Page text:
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Colorado Paves Way For New Pot Banking System

As they did with legalizing recreational weed, Colorado is leading the way in making financial services marijuana friendly.



By Shawn Dwyer


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On Wednesday, Colorado lawmakers approved the first financial system for marijuana businesses that is designed to allow the industry to take advantage of basic banking services. The call for such a system has grown since the retail sale of marijuana became legal on January 1, since pot retailers have only been able to operate as cash-only businesses.

"We are trying to improvise and come up with something in Colorado to give marijuana business some opportunity, so they do not have to store large amounts of cash,” said state Sen. David Balmer (R-Centennial).

The bill will form a network of cooperatives that will allow pot businesses to pool their money in order to receive banking services. Under the new financial system, banks will no longer have to fear federal prosecution for doing business with the marijuana industry and pot businesses no longer have to fear being robbed for holding large sums of cash.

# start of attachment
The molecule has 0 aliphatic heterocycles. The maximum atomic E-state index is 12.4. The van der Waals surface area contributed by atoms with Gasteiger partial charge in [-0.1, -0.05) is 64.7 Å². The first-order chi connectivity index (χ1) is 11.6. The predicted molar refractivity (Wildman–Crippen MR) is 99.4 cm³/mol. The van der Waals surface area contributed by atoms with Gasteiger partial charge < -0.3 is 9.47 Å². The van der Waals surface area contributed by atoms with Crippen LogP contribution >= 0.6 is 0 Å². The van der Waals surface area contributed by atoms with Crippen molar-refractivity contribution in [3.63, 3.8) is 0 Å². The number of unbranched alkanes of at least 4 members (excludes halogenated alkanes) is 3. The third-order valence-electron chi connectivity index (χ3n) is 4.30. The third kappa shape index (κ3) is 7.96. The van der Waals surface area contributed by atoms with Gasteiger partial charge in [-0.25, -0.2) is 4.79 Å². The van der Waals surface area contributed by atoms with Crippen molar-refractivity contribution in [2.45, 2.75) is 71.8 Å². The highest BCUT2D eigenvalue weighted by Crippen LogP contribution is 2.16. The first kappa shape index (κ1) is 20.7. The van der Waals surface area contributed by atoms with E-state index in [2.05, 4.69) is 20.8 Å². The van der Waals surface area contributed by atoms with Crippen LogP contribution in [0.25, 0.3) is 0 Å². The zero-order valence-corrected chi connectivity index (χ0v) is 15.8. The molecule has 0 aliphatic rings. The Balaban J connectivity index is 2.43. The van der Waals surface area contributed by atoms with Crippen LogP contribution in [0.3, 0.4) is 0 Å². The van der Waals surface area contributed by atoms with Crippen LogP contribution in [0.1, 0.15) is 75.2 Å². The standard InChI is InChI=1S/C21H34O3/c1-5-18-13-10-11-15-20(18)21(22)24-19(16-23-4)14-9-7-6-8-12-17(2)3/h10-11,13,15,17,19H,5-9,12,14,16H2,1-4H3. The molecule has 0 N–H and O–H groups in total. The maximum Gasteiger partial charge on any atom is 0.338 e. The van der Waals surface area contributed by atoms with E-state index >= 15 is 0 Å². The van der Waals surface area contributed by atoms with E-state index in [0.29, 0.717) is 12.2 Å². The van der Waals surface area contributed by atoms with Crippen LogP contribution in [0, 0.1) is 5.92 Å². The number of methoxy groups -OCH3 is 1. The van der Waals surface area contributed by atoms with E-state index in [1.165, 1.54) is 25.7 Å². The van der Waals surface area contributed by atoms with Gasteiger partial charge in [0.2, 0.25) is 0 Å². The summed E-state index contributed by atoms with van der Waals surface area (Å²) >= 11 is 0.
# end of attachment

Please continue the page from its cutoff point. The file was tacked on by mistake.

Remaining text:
Despite the step forward, the new system is contingent upon the U.S. Federal Reserve allowing the co-ops to accept checks and credit cards for transactions.

"This is not something that we can wait for any further," said sponsor Rep. Jonathan Singer (D-Longmont).

In January, Attorney General Eric Holder opened the way for new regulations that would allow banks to do business with the pot industry, echoing the concerns of retailers and Colorado lawmakers. "You don't want just huge amounts of cash in these places," Holder said. "They want to be able to use the banking system. And so we will be issuing some regulations I think very soon to deal with that issue."

But the banks blanched at Holder’s proposed guidelines, leaving Colorado retailers holding onto their bags of cash. "It is very easy to see somebody get killed over this issue," said Marijuana Industry Group Director Michael Elliott to lawmakers last month.

Meanwhile, Gov. John Hickenlooper is expected to sign the legislation pending a review of the bill’s language.

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